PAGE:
On 7 October 2014 19:01, Anita Kuno <ante...@anteaya.info> wrote:
> On 10/07/2014 01:38 PM, Adam Young wrote:
>> On 10/06/2014 05:28 PM, Anita Kuno wrote:
>>> On 10/06/2014 04:11 PM, Adam Young wrote:
>>>> I am looking to get someone to work on a Javascript based web client to
>>>> replace Horizon.

>>> Can I just say that I think using new people looking to have work
>>> experience with OpenStack to further pet projects, without telling them
>>> it is a pet project and not considered a project which others may
>>> consider OpenStack to be not the best approach for encouraging new
>>> people.

I think writing a client / gui for openstack is one of the best single
projects you can do to get a good overview of the whole stack.

>>> Not knocking your project, Adam, since I know nothing about it, and this
>>> isn't the first time I have seen this happen. But I do believe that
>>> folks asking to help out with something are looking to gain transferable
>>> skills so that they have something to offer a potential employeer who is
>>> looking for work experience with OpenStack. That would be what I would
>>> be looking for anyway.

>> No offense taken.  I think you are looking out for the interest of the
>> poster and people wityh similar interests.


>>  It would not be appropriate for
>> someone in Patricia's position to try and come in and get a bug fix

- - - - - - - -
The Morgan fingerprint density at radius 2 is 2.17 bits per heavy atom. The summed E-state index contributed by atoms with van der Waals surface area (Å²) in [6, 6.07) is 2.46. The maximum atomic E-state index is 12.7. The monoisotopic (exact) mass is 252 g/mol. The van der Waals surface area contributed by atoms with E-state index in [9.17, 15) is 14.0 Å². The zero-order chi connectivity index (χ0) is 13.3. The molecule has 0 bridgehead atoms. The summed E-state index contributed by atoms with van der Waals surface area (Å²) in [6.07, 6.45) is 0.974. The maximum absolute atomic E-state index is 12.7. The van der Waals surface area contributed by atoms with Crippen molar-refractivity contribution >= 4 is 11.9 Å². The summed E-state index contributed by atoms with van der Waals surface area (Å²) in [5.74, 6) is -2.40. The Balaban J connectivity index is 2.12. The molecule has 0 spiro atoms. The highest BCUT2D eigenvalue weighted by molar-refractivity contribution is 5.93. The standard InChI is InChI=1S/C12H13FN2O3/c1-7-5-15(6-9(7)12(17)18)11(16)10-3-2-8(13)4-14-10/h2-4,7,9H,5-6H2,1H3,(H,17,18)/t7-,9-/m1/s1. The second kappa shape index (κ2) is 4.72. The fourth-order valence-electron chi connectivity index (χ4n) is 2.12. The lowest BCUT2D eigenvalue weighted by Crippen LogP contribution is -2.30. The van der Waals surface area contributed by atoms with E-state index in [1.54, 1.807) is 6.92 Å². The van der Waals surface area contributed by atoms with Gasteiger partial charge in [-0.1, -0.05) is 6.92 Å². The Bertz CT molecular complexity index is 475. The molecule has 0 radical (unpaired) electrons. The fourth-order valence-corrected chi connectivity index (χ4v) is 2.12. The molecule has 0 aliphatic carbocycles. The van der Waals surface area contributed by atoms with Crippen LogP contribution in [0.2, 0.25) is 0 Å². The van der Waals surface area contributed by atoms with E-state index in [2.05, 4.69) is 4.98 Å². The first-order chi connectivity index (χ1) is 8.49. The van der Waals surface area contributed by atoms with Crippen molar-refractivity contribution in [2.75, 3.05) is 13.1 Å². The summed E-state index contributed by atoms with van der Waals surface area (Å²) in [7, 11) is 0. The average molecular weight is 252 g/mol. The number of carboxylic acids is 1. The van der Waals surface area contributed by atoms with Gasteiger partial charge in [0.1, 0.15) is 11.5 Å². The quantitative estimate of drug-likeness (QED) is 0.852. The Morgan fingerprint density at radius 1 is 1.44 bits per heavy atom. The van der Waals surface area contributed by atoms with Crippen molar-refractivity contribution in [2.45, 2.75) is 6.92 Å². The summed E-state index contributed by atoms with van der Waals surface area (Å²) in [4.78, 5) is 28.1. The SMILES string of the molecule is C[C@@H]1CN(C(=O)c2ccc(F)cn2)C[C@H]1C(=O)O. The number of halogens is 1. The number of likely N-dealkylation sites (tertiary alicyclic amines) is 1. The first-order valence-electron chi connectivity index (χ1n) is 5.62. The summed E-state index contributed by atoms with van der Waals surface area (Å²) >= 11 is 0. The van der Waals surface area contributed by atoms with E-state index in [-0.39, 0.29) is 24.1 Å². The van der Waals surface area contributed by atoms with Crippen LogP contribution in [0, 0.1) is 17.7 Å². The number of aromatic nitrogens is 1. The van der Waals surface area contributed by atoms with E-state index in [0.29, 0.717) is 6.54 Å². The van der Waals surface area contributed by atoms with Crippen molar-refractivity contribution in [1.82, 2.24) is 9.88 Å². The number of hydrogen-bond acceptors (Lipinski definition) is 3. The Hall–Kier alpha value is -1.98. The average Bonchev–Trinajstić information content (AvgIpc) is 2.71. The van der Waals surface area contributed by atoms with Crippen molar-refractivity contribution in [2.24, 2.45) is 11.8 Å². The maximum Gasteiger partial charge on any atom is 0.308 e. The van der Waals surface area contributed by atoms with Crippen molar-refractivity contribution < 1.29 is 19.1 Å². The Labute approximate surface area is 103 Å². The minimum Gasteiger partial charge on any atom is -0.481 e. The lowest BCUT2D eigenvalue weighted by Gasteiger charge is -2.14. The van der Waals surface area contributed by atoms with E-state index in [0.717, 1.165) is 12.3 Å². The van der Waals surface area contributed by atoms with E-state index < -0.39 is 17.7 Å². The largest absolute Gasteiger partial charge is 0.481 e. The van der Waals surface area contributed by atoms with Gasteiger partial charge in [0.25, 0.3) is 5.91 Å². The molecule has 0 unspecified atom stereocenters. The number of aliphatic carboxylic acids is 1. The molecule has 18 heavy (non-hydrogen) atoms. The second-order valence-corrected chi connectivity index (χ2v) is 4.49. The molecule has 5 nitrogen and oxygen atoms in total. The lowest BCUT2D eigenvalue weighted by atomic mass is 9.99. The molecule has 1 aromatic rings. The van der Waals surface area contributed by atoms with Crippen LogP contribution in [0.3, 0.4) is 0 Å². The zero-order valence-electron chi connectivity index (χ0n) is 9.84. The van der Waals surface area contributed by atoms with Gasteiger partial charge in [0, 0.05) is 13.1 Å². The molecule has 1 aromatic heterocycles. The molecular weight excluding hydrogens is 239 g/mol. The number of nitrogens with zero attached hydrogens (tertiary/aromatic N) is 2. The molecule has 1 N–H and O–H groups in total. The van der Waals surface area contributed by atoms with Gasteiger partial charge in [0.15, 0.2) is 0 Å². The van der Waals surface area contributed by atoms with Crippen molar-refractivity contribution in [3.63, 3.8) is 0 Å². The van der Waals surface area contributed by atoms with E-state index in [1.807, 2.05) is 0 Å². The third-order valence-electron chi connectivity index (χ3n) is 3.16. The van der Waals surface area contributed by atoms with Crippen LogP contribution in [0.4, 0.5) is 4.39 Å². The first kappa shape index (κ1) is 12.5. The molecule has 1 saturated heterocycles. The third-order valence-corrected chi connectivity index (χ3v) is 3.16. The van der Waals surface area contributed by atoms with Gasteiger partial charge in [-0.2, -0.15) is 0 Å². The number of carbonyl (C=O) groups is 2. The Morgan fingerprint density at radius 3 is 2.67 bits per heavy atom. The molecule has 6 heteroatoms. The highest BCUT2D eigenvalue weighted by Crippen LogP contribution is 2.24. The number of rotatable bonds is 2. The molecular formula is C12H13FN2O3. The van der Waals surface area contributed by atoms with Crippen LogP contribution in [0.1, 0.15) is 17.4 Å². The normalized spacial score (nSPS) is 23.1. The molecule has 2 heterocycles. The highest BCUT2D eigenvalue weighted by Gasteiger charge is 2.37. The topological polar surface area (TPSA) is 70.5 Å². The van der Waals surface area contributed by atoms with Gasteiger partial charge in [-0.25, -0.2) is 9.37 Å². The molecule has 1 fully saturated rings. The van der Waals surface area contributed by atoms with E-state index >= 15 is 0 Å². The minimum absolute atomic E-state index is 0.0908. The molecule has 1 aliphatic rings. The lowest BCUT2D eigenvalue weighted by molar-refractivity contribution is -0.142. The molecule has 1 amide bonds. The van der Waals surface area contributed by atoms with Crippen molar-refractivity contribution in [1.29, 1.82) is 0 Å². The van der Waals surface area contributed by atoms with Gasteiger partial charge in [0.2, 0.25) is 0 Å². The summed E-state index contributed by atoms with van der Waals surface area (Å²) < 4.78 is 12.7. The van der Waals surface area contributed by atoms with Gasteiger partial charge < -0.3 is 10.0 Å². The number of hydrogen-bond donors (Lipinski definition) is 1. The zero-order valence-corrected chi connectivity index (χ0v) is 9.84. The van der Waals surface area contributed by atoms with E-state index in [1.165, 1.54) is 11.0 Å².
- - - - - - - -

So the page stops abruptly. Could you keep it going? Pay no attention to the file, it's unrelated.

>> through.

> Now on this point, I'm going to disagree, simply because I don't have
> enough information on what Patricia's position actually is. I can guess
> but until I hear from Patricia herself, I'm just guessing and I would
> much rather know. It was my desire to know more about Patricia's
> position that motivated my suggestion she join irc and perhaps ask a few
> questions, allowing others to ask questions of her.
> When interacting with other folks who enter under similar circumstances,
> my first question invariably is "What is your goal?". I truly hope
> Patricia has something better than "to get a good mark" because folks
> with that goal rarely interest me, but who knows. I haven't had the
> chance to ask.

If you're doing a final year project and your highest goal isn't 'to
get a good mark', then you're doing yourself a serious disservice. You
can have all sorts of secondary goals, but by the point in your
academic career where you're doing your final year project, your main
goal is to prove you're learnt and can apply all of the skills that
your course has covered. This actually involves a very different
process to getting something done in the 'real world'.

>>  That limits the number of projects available.
> Now here is where I would like to interact with program administrators
> at institutions such as Patricia's to ask them why a project? We have
> over 300 including stackforge, why task a student with starting their
> own, why not encourage them to learn our development process which then
> can enable them to work on any of the 300 in various stages of development.

Extremely difficult to get a decent academic project and therefore a
good mark out of an existing project that has had any substantial
amount of work done on it. Not impossible, but flicking through a pile
of old final year projects that got good marks shows that stand-alone
start-to-finish projects tend to get better marks. (I've looked into
this quite a bit)

Duncan Thomas

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